If you’ve got a crisp Benjamin, I have two growth stocks for you today. For $100, you could buy one share of home-improvement retailer Floor & Decor (NYSE: FND) and have some money left over. Or you could use all the money and buy two shares of sports retailer Academy Sports and Outdoors (NASDAQ: ASO).
But don’t take my advice when it comes to buying these two growth stocks. The advice of billionaire investor Charlie Munger is far more valuable. And I believe he’d approve of either purchase, as I’ll explain.
In a recent interview, Munger said that Floor & Decor stole its business model from one of his all-time favorite businesses: Costco Wholesale. Considering Costco runs a membership-based retail chain focused on groceries, Floor & Decor’s home-improvement business couldn’t look more different on the surface. But there’s an important similarity that Munger’s pointing out.
The playbook is the same for Costco and Floor & Decor: Open a limited number of large, warehouse-style stores that can support impressive sales volume and deliver robust profitability.
For the record, Floor & Decor doesn’t aspire to be as big as The Home Depot. The Home Depot has over 2,300 locations, whereas Floor & Decor only plans to reach 500 locations long term. This is because Floor & Decor’s products are more niche and simply won’t have as many places that can support the sales volume it’s seeking.
Today, Floor & Decor has just 207 locations, but it plans to reach its goal within the next eight years or so — that’s plenty of growth to put this in the growth-stock category. And, to be clear, the company’s stores are massive at 79,000 square feet on average. This is the warehouse-style concept Munger says is apt for strong profitability.
Since going public, Floor & Decor has grown revenue at an amazing rate by opening new stores and is experiencing same-store sales growth. But as the chart below shows, its gross profit and earnings per share (EPS) have grown even faster.
I believe this trend toward better profitability with scale will continue for Floor & Decor as it marches toward its goal of 500 locations.
While not specifically called out by Munger, Academy Sports is another business implementing the warehouse playbook and, consequently, experiencing strong financial results that deserve investors’ attention.
In its investor presentation, Academy Sports incidentally recognized Floor & Decor’s high annual sales volume of around $22 million per location — it, like Munger, recognizes how important this is. Of course, Academy Sports wasn’t really pointing out Floor & Decor’s excellence but noting that its sales volume is even better at $24 million per location annually.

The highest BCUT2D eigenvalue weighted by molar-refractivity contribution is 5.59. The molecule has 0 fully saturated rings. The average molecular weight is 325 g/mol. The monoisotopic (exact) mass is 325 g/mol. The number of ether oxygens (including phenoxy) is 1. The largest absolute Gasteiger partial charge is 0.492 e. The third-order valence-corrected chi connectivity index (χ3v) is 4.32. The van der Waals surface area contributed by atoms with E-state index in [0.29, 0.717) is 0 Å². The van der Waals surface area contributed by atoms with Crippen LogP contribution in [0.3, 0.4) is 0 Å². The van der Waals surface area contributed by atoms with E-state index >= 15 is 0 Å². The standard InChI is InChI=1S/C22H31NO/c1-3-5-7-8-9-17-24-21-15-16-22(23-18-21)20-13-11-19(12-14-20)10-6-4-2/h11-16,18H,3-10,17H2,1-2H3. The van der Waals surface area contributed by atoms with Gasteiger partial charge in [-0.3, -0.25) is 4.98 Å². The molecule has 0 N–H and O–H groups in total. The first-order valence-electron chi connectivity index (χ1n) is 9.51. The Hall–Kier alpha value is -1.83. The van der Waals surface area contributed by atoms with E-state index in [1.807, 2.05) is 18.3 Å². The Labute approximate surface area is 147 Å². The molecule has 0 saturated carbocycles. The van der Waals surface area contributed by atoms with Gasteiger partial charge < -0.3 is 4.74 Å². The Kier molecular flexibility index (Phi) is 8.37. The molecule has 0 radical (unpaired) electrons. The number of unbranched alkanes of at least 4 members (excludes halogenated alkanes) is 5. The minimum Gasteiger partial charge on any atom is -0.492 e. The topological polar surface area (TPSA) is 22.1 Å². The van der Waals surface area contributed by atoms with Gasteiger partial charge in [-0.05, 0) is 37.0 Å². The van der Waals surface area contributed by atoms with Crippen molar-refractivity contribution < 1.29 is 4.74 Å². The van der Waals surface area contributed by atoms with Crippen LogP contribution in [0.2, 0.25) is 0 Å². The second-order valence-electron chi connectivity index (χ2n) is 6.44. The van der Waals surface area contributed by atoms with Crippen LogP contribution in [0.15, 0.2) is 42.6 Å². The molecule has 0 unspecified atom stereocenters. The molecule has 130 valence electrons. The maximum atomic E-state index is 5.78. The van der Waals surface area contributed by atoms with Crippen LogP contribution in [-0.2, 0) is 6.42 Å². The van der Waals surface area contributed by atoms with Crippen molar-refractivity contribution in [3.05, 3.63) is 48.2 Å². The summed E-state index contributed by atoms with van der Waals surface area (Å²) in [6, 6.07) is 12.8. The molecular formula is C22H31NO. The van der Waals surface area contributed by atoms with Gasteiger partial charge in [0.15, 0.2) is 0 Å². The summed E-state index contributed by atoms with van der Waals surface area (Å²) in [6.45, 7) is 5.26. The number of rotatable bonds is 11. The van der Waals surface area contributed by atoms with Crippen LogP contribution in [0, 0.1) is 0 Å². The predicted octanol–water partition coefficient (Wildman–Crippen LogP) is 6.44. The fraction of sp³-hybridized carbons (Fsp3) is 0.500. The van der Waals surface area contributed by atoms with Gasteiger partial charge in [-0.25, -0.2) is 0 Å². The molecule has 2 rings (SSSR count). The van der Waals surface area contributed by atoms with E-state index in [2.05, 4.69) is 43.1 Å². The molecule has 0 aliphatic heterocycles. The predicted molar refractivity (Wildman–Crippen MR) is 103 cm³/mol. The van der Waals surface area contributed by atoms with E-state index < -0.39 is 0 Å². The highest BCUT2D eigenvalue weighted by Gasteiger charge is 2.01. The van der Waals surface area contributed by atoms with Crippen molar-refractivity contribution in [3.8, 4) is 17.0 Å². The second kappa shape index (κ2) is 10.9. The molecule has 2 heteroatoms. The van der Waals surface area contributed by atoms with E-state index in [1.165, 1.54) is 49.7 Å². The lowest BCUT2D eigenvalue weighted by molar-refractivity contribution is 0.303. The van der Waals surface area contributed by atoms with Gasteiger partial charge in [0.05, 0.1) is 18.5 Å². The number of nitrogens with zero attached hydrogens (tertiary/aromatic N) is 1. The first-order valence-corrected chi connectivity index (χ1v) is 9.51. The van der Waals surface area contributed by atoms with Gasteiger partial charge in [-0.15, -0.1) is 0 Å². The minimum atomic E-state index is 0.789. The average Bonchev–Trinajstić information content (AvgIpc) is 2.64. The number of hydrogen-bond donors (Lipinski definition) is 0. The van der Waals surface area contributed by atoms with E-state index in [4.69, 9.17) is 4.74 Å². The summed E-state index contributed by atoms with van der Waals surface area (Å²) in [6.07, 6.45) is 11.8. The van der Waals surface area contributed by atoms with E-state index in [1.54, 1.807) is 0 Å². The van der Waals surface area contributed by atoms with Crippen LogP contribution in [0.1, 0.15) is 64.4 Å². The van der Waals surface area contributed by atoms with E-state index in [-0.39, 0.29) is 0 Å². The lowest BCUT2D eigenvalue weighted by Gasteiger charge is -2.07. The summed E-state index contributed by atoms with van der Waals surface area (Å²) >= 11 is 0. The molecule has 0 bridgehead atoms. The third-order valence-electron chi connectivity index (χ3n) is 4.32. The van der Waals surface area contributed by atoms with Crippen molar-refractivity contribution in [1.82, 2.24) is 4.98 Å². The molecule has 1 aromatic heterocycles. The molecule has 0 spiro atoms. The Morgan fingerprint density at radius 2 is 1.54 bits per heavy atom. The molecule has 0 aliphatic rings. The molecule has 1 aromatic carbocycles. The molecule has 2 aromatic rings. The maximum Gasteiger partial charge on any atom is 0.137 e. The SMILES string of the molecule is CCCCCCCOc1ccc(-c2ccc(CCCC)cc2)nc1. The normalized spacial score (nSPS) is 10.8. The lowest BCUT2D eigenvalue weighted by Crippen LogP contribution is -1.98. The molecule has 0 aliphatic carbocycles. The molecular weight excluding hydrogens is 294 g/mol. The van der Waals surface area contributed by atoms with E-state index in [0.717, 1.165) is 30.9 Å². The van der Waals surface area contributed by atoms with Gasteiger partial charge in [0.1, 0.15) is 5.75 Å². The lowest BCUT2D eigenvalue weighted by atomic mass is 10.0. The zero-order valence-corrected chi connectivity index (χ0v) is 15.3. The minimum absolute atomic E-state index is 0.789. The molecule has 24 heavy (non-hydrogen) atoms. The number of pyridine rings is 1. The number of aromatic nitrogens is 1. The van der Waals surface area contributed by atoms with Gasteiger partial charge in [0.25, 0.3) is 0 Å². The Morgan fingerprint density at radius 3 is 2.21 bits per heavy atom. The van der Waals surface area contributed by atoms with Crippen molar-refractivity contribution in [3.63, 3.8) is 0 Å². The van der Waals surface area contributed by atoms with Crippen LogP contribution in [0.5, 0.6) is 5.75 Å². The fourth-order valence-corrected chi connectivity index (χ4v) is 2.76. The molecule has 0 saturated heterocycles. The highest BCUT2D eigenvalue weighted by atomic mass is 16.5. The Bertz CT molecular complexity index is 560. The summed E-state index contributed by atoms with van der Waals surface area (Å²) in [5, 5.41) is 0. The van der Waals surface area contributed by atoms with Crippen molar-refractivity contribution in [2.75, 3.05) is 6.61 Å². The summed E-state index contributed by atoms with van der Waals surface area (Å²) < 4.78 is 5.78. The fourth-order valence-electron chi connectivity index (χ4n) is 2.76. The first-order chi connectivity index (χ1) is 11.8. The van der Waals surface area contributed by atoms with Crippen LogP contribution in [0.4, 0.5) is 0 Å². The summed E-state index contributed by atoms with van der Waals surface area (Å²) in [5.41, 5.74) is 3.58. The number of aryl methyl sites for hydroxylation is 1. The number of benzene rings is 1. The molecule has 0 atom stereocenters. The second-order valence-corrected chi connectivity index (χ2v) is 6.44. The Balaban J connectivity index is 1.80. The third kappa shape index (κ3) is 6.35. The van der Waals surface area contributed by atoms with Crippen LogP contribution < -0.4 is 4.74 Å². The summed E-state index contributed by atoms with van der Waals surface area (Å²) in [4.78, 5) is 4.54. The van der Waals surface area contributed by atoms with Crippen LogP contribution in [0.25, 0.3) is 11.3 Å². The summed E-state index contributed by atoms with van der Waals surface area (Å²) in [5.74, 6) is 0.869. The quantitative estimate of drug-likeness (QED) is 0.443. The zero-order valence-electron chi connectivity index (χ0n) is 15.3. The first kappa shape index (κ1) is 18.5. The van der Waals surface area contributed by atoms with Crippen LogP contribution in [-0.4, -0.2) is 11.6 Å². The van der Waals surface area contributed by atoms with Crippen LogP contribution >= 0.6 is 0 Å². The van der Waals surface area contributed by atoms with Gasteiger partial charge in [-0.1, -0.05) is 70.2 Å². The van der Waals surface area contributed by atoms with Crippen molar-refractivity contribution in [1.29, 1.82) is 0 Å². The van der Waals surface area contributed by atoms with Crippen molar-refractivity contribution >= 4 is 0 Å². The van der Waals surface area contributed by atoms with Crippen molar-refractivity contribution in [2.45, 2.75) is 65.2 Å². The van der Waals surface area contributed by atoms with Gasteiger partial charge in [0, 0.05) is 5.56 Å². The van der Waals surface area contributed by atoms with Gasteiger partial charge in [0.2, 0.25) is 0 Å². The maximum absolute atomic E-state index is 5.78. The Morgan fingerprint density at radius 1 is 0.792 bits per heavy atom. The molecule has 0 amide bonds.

Academy Sports is following the large retail space model, with stores averaging about 70,000 square feet. This is much bigger than top rival Dick’s Sporting Goods, where stores average closer to 50,000 square feet. That said, Dick’s has over 850 locations, whereas Academy Sports has only 270 as of the end of the second quarter of 2023.
Academy Sports is smaller than Dick’s and will stay that way — there are simply a limited number of markets that can support the high sales volume it’s looking for. That said, the company is planning to grow nonetheless.
Through 2027, Academy Sports plans to open at least 120 new stores. And management hopes these new stores will perform comparably with its existing store base, boosting its top line past $10 billion annually.
High sales volume helps businesses gain operating leverage, and that’s what Academy Sports is enjoying right now. Its track record as a public company is shorter than Floor & Decor’s, but the chart below shows similarities to the Floor & Decor chart above.
Academy Sports hopes to earn $1 billion in annual profits by 2027. If it can accomplish this, the stock is one heckuva bargain today, considering its market capitalization is just $3.7 billion as of this writing.
Floor & Decor and Academy Sports share the business model that investor Charlie Munger loves. I like both stocks today and believe they will experience market-beating upside over the long term.
That said, the shorter term is a bit cloudier. It can be argued that both retail concepts fall under the discretionary category — consumers don’t need sports gear, and flooring projects can be postponed in a pinch.
With the economy already slowing, sales are down for both Floor & Decor and Academy Sports. And the drop in sales does hurt margins. Therefore, the economy could slow more, and sales could slump further, leading to worsening profitability. I’d expect both stocks to be laggards as long as this was true.
But to reiterate, I’m talking about the near term. Economies ebb and flow — that’s life. But long term, Floor & Decor and Academy Sports have the makings of market-beating investments, and that’s why I highlight them now regardless of near-term economic uncertainty.
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Jon Quast has positions in Floor & Decor. The Motley Fool has positions in and recommends Costco Wholesale and Home Depot. The Motley Fool recommends Academy Sports And Outdoors. The Motley Fool has a disclosure policy.
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